Senate Republicans have continued to advocate for improved transparency to the Administration’s COVID-19 response efforts, and for the Governor to end his unilateral approach and engage the members of the General Assembly in the decision-making process.
Stewart sponsored Senate Bill 103, which would prohibit the Governor from endlessly extending a disaster declaration without approval by the General Assembly. This legislation was never even assigned to a committee during the spring legislative session
Five new Republican-sponsored laws
Throughout the 2021 spring session, Senate Republicans advanced a variety of bills, many of which have recently been signed into law. These new laws cover everything from public safety and education, to government and health, and include:
- House Bill 1932: Waives any fees or costs associated with construction permits needed as a result of a disaster.
- House Bill 1934: Provides flexibility to Regional Education offices by allowing them to choose between multiple accounting standards to prepare financial statements for annual audits by the Illinois Auditor General.
- Senate Bill 499: Requires Medicaid and Group Accident and Health Insurance policies to provide optional coverage for treatment of temporomandibular joint disorder and craniomandibular disorder.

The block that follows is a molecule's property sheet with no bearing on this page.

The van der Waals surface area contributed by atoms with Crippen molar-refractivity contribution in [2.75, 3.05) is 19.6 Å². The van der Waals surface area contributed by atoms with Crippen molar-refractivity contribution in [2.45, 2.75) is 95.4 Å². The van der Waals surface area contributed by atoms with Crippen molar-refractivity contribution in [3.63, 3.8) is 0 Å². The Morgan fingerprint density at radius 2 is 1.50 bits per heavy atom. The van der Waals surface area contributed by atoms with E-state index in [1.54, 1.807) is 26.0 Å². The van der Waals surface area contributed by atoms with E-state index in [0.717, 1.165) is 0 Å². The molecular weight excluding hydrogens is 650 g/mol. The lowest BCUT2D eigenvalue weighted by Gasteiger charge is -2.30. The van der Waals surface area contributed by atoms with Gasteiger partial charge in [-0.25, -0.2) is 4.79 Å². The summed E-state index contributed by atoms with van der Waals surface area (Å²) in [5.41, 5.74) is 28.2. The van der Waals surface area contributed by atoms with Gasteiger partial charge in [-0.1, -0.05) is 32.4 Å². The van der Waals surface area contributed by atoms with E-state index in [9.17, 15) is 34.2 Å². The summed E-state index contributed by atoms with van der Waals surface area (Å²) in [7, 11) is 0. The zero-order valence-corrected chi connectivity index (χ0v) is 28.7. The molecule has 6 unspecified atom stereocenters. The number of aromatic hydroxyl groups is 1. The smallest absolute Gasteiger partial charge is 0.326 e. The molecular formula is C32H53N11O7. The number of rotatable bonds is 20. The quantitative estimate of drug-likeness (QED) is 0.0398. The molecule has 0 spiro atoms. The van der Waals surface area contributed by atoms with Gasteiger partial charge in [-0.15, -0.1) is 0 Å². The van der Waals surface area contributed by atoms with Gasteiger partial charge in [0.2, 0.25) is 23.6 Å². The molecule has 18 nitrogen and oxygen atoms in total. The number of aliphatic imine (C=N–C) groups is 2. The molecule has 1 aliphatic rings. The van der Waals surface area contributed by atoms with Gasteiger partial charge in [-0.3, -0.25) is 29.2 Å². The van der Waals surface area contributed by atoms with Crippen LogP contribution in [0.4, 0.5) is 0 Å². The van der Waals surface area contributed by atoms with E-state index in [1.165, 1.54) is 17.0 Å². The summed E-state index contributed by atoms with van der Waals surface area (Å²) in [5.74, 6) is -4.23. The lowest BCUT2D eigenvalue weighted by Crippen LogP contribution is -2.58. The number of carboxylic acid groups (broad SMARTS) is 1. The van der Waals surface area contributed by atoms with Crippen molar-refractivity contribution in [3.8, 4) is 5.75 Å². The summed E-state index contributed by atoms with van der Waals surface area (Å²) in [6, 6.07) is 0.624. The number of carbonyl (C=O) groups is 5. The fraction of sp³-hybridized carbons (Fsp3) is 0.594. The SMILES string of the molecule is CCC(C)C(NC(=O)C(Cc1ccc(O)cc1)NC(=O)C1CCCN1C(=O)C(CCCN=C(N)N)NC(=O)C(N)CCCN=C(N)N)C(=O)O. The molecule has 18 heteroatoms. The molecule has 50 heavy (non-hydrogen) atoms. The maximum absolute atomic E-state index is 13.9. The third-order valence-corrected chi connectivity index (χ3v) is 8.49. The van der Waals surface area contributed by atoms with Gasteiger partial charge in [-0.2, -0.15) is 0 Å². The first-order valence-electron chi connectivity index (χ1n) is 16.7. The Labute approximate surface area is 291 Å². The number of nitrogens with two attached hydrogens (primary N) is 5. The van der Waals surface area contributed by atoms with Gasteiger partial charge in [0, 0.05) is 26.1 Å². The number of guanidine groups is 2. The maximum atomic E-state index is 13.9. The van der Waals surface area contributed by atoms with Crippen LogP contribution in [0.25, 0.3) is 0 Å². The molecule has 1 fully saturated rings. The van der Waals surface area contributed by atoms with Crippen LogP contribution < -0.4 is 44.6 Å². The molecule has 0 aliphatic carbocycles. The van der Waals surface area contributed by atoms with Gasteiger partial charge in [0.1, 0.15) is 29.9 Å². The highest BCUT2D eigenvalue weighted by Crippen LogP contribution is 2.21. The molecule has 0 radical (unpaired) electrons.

- Senate Bill 1539: Helps to clear up issues with contracts related to the Quincy Veterans Home.
- Senate Bill 2663: Fixes an issue with water district boundaries so that clean water lines can be run to homes with unsafe well-water.
Stay safe this Fourth of July weekend
Many Illinoisans will gather this weekend to celebrate Independence Day. For many families, the Fourth of July means barbecues, parades, concerts, and fireworks.
More than 66 percent of firework-type injuries happen around the July 4th holiday. The U.S. Consumer Product Safety Commission says to prevent firework-related injuries and deaths, follow these safety tips:
- Never allow young children to play with or ignite fireworks.
- Always have an adult supervise firework activities, including sparklers. Sparklers burn at about 2,000 degrees, hot enough to melt some metals.
- Never place any part of your body directly over a firework device.
- Back up to a safe distance immediately after lighting the firework, and never try and re-light the firework if it didn’t fully ignite.
- Keep a bucket of water or garden hose nearby.
- Once the firework is done burning, douse the device with water before discarding it.
- Make sure fireworks are legal in your area before using them.
The most injured body parts from firework-related injuries are eyes, head, face, and ears, along with hands and fingers.
Driver’s license and ID card extensions
The Illinois Secretary of State’s office announced this week a five-month extension on expired driver’s licenses and state identification cards. The new deadline will allow expired licenses and ID cards to remain valid until Jan. 1, 2022.
The extension is designed to reduce issues with long lines, which would force people to stand out in the heat due to social distancing rules, which limit the number of people in facilities. The extension does not apply to commercial driver licenses (CDL) and CDL learner permits.